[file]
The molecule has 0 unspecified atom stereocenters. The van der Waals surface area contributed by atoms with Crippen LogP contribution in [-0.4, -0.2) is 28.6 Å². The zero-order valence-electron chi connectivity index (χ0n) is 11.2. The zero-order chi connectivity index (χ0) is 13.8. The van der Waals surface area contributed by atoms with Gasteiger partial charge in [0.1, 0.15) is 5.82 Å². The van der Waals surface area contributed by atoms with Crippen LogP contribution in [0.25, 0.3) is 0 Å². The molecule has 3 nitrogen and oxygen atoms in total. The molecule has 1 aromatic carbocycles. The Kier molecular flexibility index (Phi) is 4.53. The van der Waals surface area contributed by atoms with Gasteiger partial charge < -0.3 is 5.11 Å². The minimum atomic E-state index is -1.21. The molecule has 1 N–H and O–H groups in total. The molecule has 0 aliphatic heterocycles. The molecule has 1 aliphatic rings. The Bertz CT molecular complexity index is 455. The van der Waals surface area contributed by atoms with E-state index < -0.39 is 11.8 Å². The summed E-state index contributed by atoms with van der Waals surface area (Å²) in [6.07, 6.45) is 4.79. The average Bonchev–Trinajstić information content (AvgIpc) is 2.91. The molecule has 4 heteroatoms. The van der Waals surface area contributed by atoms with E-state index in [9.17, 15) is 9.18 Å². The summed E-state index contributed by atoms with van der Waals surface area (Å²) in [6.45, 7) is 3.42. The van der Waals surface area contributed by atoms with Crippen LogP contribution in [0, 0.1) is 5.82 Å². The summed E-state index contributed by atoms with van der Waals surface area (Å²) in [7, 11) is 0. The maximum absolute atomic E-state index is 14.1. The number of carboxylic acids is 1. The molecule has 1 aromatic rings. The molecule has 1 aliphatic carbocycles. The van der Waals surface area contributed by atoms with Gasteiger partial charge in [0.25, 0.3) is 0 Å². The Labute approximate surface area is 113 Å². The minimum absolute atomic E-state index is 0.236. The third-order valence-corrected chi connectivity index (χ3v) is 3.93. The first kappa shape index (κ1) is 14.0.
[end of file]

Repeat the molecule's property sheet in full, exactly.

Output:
The molecule has 0 unspecified atom stereocenters. The van der Waals surface area contributed by atoms with Crippen LogP contribution in [-0.4, -0.2) is 28.6 Å². The zero-order valence-electron chi connectivity index (χ0n) is 11.2. The zero-order chi connectivity index (χ0) is 13.8. The van der Waals surface area contributed by atoms with Gasteiger partial charge in [0.1, 0.15) is 5.82 Å². The van der Waals surface area contributed by atoms with Crippen LogP contribution in [0.25, 0.3) is 0 Å². The molecule has 3 nitrogen and oxygen atoms in total. The molecule has 1 aromatic carbocycles. The Kier molecular flexibility index (Phi) is 4.53. The van der Waals surface area contributed by atoms with Gasteiger partial charge < -0.3 is 5.11 Å². The minimum atomic E-state index is -1.21. The molecule has 1 N–H and O–H groups in total. The molecule has 0 aliphatic heterocycles. The molecule has 1 aliphatic rings. The Bertz CT molecular complexity index is 455. The van der Waals surface area contributed by atoms with E-state index < -0.39 is 11.8 Å². The summed E-state index contributed by atoms with van der Waals surface area (Å²) in [6.07, 6.45) is 4.79. The average Bonchev–Trinajstić information content (AvgIpc) is 2.91. The molecule has 4 heteroatoms. The van der Waals surface area contributed by atoms with E-state index in [9.17, 15) is 9.18 Å². The summed E-state index contributed by atoms with van der Waals surface area (Å²) in [6.45, 7) is 3.42. The van der Waals surface area contributed by atoms with Crippen LogP contribution in [0, 0.1) is 5.82 Å². The summed E-state index contributed by atoms with van der Waals surface area (Å²) in [7, 11) is 0. The maximum absolute atomic E-state index is 14.1. The number of carboxylic acids is 1. The molecule has 1 aromatic rings. The molecule has 1 aliphatic carbocycles. The van der Waals surface area contributed by atoms with Gasteiger partial charge in [0.25, 0.3) is 0 Å². The Labute approximate surface area is 113 Å². The minimum absolute atomic E-state index is 0.236. The third-order valence-corrected chi connectivity index (χ3v) is 3.93. The first kappa shape index (κ1) is 14.0.